Feature Story: A Goode House


If Tyson and I had to come up with a label for the style of our home, I would have to say we put our own twist on traditional.  We looooooove classic molding and tailored furnishings with great detail, but we like to mix it up with bold color (purple, anyone?) and fun patterns.

However, if we were to ever have a second home or to start over from scratch, we would dive straight into midcentury modern.  There wouldn’t even be a question.  Several years ago, we even met with a realtor and spent a week seriously considering making the leap… selling ALL of our furnishings and purchasing a midcentury modern home that we stumbled upon and fell in love with.  Cooler, more fiscally responsible heads prevailed, but it’s definitely a dream we still talk about.

So you can imagine my excitement when I came across Stacey’s blog: A Goode House.  Not only is she one of the coolest chicks I’ve “met” while blogging, she also has and writes about the mid-century modern house that she and her husband, Richie, own.  I’ve recommended her blog before, but I’m featuring it today because her place has the best story!

I first read a bit of their history on Stacey’s “About” page when I original discovered her blog.  However, a few weeks back, she shared in even greater detail about the cool history of her home and it’s significance to her and Richie.

When Stacey met Richie, he was an art student in Texas and happened to be friends with the son of one of his college instructors.  The instructor is the amazingly talented Robert Madden.

In the mid 60’s, Mr. Madden met a local architect, Rex Goode.  Although they met at a dinner party of a mutual friend, the two men began discussing a mural that Rex was interested in for his living room that would cover eight sliding panels.  Over several years, that discussion would result in Robert painting this stunning mural for the Goode House.

How does all this lead back to Stacey and Richie?  Well, they married and because of their ongoing friendship with the Madden Family as well as their passion for modern design, art and architecture, they eventually met Rex Goode and his wife, Ruth.

They had a great time meeting the couple, but never dreamed that they might one day own the Goode House.  But that’s exactly what happened.  Many years later when they were told that Rex Goode had passed away and that the Goode House would be for sale, Stacey and Richie made the decision to purchase it and preserve the original vision of the Goodes.

My favorite part of the Goode House is not the beautiful design and decor, but it’s the story.  Anyone could have bought this home and enjoyed, made improvements to, and even done huge renovations to it.  History could’ve been lost.  Details, like the large mural (the largest piece Robert Madden has ever painted) could’ve been thoughtlessly painted over because of the lack of connection to the space.  Instead, two people who know and truly appreciate the home have taken on the challenge of continuing that legacy.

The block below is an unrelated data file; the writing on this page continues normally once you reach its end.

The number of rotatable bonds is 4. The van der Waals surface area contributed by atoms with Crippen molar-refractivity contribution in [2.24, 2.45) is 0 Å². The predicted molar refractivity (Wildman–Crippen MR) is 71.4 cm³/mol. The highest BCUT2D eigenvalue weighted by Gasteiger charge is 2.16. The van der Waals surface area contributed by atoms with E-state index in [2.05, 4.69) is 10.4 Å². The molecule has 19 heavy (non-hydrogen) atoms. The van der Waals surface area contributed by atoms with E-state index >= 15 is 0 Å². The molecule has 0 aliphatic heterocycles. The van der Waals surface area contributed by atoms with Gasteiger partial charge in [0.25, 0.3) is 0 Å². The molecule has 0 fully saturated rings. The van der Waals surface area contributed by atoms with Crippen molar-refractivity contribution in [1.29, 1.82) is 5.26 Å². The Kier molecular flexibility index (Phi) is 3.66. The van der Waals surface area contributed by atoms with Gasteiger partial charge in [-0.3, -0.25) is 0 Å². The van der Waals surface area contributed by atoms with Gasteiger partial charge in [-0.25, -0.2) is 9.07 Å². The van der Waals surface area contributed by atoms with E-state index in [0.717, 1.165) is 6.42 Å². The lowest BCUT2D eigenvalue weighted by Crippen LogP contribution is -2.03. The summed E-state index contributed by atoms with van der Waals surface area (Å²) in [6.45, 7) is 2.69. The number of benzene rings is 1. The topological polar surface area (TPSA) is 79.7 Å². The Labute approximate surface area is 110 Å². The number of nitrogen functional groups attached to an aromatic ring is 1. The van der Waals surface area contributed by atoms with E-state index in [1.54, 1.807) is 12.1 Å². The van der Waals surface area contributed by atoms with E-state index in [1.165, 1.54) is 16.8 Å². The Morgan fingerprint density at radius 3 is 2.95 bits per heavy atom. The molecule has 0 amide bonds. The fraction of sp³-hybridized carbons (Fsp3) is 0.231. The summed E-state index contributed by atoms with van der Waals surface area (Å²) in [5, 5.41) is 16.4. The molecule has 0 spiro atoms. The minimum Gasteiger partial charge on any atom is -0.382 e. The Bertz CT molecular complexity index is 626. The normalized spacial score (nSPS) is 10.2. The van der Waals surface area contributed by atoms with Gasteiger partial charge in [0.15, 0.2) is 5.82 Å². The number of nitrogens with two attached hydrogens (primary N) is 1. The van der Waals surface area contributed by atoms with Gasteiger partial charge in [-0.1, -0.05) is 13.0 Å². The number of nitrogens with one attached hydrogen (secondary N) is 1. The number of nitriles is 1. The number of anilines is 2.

Stacey & Richie have put their own spin on things, made upgrades to the home all the while beautifully maintaining the original design.  Also, because of their friendship with Mr. Madden, they’ve been able to add several additional pieces of his art that compliment the mural and have special meaning to them.  This one in their dining room is one of my favorites!

I want to say a huge thank you to Stacey (and Richie) for letting me share a part of their story.  I hope I did it justice.  I know I have not… I’ve only given you a peek.  So for the full scoop, check out her post on Robert Madden and for their complete adventures in midcentury modern madness head on over to A Goode House.  They might even invite you to sign their door which is another cool chapter.




10 comments

  1. Stacey says:

    Thanks Danielle! Of course it’s very personal to me… but I’m thrilled that you enjoy the whole story behind it, as well. Thanks for featuring our crazy place!!
    xo Stacey

  2. Victoria Elizabeth Barnes says:

    Stacey is so lucky to have such a connection to the history of her home!! Ours was built in 1890, and I would love to know who built it, why, who lived here… it makes such a difference in how you relate to a house, and feeling like you are part of an ongoing story.

    • Danielle says:

      Wow… I had no idea the age of your place! That would be amazing to know more about it. Have you found interesting things as you’ve redone things? I love a new house, but they never have as much quirky character as an older one. And there is something special about knowing a little bit more about the people that roamed your halls.

      • Victoria Elizabeth Barnes says:

        A LOT of random stuff in the walls– newspapers, purchase orders from the Philadelphia flooring supply, antique match books, old candy wrappers, cigarette packs… All neat stuff, but not anything to actually give us insight into the original owners.

        • Danielle says:

          Ha!! I always wonder how that stuff ends up in the walls. The trash is gross, but I get that some people are incredibly lazy… Whatever. Our cousin is renovating his early 1900’s place and they found a shoe. How does that happen?!

  3. 40 is the new 13 says:

    What a great post. I was always into traditional antiques, but have also recently turned toward mid-century modern. There’s something so fun and splashy about the style! I’ve also done a couple DIY projects using http://www.retrorenovation.com for reference. Maybe you’ve seen it? Anyway, so happy to have connected. And thanks for the follow!

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